If Mountcastle and Santander can simply meet the floor of their expected statistical indicators, the ceiling for the Baltimore Orioles’ winning potential rises exponentially.
The consensus around major league baseball casts the Baltimore Orioles’ minor league system as the envy of the sport.
While the aforementioned Rodriguez stands ready to graduate from that system in 2023, the youth movement actually started in 2022 with the debuts of catcher Adley Rutschman and infielder Gunnar Henderson.
Former number one overall prospect Adley Rutschman announced his presence with authority in 2022, posting a slash line of .254/.362/.445, with a 133 RC+ and elite plate discipline over 113 games.
2023 finds another Oriole in the top overall prospect galley with third baseman Gunnar Henderson, even though he also debuted in 2022. Scouting reports on Henderson point to exceptional plate discipline and power, which he displayed with a solid .348 OBP and elite 92.4 exit velocity.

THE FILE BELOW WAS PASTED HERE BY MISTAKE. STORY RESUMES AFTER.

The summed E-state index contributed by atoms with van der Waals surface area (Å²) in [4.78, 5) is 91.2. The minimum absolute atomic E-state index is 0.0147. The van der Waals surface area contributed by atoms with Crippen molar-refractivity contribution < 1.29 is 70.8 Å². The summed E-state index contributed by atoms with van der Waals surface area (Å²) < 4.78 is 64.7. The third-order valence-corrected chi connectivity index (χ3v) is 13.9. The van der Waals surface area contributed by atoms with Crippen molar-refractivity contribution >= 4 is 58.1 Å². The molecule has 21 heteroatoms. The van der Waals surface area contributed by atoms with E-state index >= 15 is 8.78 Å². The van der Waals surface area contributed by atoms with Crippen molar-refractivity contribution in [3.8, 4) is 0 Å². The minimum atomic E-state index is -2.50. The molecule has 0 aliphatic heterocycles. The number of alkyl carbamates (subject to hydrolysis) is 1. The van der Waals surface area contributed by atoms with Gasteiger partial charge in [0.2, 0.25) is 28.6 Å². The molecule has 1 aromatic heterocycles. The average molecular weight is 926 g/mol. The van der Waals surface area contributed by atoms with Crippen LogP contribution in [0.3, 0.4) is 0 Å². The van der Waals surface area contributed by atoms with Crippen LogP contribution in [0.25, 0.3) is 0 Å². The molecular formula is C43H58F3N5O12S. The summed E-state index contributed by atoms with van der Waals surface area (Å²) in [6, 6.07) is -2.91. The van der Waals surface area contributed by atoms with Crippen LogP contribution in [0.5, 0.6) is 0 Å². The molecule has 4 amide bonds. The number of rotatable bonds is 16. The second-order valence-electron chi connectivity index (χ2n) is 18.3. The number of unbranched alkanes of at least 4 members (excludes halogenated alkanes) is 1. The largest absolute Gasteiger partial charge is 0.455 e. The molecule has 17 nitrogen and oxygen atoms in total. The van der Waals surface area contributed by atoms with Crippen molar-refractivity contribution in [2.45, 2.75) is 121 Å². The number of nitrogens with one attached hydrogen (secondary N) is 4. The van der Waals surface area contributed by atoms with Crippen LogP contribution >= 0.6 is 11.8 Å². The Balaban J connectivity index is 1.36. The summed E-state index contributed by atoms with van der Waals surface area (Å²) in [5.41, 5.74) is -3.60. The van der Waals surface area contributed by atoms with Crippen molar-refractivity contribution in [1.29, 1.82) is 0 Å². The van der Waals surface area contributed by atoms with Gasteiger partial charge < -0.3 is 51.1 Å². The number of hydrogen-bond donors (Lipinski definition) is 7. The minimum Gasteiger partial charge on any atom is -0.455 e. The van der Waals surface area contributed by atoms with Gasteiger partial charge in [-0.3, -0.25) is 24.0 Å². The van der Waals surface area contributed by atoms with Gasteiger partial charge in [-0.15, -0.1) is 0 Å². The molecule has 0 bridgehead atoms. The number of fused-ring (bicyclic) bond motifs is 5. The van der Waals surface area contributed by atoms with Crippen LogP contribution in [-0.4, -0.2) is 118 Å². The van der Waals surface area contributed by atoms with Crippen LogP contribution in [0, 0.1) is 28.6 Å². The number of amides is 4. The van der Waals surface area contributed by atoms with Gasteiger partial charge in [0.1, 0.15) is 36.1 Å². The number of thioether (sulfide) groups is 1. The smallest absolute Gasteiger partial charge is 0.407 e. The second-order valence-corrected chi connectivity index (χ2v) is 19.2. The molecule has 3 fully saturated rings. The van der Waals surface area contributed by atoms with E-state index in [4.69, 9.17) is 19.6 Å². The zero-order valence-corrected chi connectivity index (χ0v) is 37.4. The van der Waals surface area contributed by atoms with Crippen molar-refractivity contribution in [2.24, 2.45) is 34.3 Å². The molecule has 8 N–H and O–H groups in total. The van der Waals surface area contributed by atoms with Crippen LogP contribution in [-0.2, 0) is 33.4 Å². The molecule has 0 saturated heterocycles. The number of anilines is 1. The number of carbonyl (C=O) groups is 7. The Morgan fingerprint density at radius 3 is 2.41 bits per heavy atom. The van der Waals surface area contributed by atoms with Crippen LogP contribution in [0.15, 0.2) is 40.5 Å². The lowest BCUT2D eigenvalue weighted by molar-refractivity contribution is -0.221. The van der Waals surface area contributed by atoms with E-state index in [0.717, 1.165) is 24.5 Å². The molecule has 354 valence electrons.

Contending major league teams crave depth both at the major league level and the minor leagues. The true power of a farm system as stacked as the Baltimore Orioles lies not so much in the ability to produce immediate results from those players, but rather as leverage for the trade deadline.
Just as crafty southpaw John Means nears his return to major league action, the Orioles should have a clear vantage on their playoff potential. If the AL East shows a path to contention for Baltimore, while injury and attrition mount around the league, the Orioles might find themselves buyers at the trade deadline.
With coffers that overflow like they do for this team, a blockbuster trade could set up fireworks for the underdog to have its day in the postseason.